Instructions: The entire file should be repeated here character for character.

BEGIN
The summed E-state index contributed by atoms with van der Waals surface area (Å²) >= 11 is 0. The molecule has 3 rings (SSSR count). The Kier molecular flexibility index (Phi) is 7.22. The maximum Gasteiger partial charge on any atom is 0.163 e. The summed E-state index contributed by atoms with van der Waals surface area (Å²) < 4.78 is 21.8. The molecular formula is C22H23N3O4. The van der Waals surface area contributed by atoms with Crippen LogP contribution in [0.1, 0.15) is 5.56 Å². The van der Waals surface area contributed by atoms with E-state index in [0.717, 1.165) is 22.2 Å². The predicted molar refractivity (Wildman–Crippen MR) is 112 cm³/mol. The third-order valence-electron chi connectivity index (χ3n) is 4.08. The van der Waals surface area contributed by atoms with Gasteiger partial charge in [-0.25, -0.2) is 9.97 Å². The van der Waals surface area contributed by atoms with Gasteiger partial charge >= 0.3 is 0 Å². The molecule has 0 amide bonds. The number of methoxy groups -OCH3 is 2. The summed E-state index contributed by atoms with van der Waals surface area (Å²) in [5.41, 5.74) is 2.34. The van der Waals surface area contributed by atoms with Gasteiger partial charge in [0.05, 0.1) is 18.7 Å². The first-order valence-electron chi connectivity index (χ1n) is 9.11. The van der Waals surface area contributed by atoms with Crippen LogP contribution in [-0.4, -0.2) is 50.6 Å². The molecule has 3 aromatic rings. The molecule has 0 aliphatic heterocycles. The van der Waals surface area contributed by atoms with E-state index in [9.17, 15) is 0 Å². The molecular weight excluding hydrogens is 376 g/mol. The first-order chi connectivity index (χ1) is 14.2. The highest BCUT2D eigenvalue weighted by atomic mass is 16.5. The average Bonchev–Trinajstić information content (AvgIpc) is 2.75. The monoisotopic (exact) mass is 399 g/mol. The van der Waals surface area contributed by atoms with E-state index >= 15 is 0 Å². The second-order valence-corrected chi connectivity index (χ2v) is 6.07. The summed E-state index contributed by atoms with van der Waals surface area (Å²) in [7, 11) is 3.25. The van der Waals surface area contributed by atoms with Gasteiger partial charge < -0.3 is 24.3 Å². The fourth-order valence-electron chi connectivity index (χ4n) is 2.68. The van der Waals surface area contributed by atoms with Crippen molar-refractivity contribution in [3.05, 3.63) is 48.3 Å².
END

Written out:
The summed E-state index contributed by atoms with van der Waals surface area (Å²) >= 11 is 0. The molecule has 3 rings (SSSR count). The Kier molecular flexibility index (Phi) is 7.22. The maximum Gasteiger partial charge on any atom is 0.163 e. The summed E-state index contributed by atoms with van der Waals surface area (Å²) < 4.78 is 21.8. The molecular formula is C22H23N3O4. The van der Waals surface area contributed by atoms with Crippen LogP contribution in [0.1, 0.15) is 5.56 Å². The van der Waals surface area contributed by atoms with E-state index in [0.717, 1.165) is 22.2 Å². The predicted molar refractivity (Wildman–Crippen MR) is 112 cm³/mol. The third-order valence-electron chi connectivity index (χ3n) is 4.08. The van der Waals surface area contributed by atoms with Gasteiger partial charge in [-0.25, -0.2) is 9.97 Å². The van der Waals surface area contributed by atoms with Gasteiger partial charge >= 0.3 is 0 Å². The molecule has 0 amide bonds. The number of methoxy groups -OCH3 is 2. The summed E-state index contributed by atoms with van der Waals surface area (Å²) in [5.41, 5.74) is 2.34. The van der Waals surface area contributed by atoms with Gasteiger partial charge in [0.05, 0.1) is 18.7 Å². The first-order valence-electron chi connectivity index (χ1n) is 9.11. The van der Waals surface area contributed by atoms with Crippen LogP contribution in [-0.4, -0.2) is 50.6 Å². The molecule has 3 aromatic rings. The molecule has 0 aliphatic heterocycles. The van der Waals surface area contributed by atoms with E-state index in [9.17, 15) is 0 Å². The molecular weight excluding hydrogens is 376 g/mol. The first-order chi connectivity index (χ1) is 14.2. The highest BCUT2D eigenvalue weighted by atomic mass is 16.5. The average Bonchev–Trinajstić information content (AvgIpc) is 2.75. The monoisotopic (exact) mass is 399 g/mol. The van der Waals surface area contributed by atoms with E-state index >= 15 is 0 Å². The second-order valence-corrected chi connectivity index (χ2v) is 6.07. The summed E-state index contributed by atoms with van der Waals surface area (Å²) in [7, 11) is 3.25. The van der Waals surface area contributed by atoms with Gasteiger partial charge < -0.3 is 24.3 Å². The fourth-order valence-electron chi connectivity index (χ4n) is 2.68. The van der Waals surface area contributed by atoms with Crippen molar-refractivity contribution in [3.05, 3.63) is 48.3 Å².